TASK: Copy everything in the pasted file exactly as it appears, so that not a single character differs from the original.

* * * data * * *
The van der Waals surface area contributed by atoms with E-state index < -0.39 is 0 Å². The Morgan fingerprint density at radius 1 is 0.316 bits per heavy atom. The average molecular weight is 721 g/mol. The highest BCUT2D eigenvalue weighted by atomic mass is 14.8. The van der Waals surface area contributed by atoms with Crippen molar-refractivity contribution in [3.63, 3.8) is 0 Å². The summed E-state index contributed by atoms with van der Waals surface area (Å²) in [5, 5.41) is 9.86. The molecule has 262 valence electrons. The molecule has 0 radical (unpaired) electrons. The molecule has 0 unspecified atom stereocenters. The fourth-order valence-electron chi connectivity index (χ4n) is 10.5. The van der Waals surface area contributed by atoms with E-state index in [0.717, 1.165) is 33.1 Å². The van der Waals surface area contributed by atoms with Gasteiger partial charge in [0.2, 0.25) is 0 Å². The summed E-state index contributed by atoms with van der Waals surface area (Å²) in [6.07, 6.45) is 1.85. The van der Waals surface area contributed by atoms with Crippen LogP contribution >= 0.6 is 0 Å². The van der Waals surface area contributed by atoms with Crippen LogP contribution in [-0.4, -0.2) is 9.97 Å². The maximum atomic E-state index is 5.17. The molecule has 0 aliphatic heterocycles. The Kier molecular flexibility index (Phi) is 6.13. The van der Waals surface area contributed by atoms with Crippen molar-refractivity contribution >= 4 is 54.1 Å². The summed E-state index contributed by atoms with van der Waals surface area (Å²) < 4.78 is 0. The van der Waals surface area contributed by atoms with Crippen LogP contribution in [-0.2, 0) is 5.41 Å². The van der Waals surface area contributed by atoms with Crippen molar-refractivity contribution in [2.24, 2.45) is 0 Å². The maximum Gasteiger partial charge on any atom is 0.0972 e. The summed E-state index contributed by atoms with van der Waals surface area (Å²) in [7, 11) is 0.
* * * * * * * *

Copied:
The van der Waals surface area contributed by atoms with E-state index < -0.39 is 0 Å². The Morgan fingerprint density at radius 1 is 0.316 bits per heavy atom. The average molecular weight is 721 g/mol. The highest BCUT2D eigenvalue weighted by atomic mass is 14.8. The van der Waals surface area contributed by atoms with Crippen molar-refractivity contribution in [3.63, 3.8) is 0 Å². The summed E-state index contributed by atoms with van der Waals surface area (Å²) in [5, 5.41) is 9.86. The molecule has 262 valence electrons. The molecule has 0 radical (unpaired) electrons. The molecule has 0 unspecified atom stereocenters. The fourth-order valence-electron chi connectivity index (χ4n) is 10.5. The van der Waals surface area contributed by atoms with E-state index in [0.717, 1.165) is 33.1 Å². The van der Waals surface area contributed by atoms with Gasteiger partial charge in [0.2, 0.25) is 0 Å². The summed E-state index contributed by atoms with van der Waals surface area (Å²) in [6.07, 6.45) is 1.85. The van der Waals surface area contributed by atoms with Crippen LogP contribution >= 0.6 is 0 Å². The van der Waals surface area contributed by atoms with Crippen LogP contribution in [-0.4, -0.2) is 9.97 Å². The maximum atomic E-state index is 5.17. The molecule has 0 aliphatic heterocycles. The Kier molecular flexibility index (Phi) is 6.13. The van der Waals surface area contributed by atoms with Crippen molar-refractivity contribution >= 4 is 54.1 Å². The summed E-state index contributed by atoms with van der Waals surface area (Å²) < 4.78 is 0. The van der Waals surface area contributed by atoms with Crippen LogP contribution in [-0.2, 0) is 5.41 Å². The van der Waals surface area contributed by atoms with Crippen molar-refractivity contribution in [2.24, 2.45) is 0 Å². The maximum Gasteiger partial charge on any atom is 0.0972 e. The summed E-state index contributed by atoms with van der Waals surface area (Å²) in [7, 11) is 0.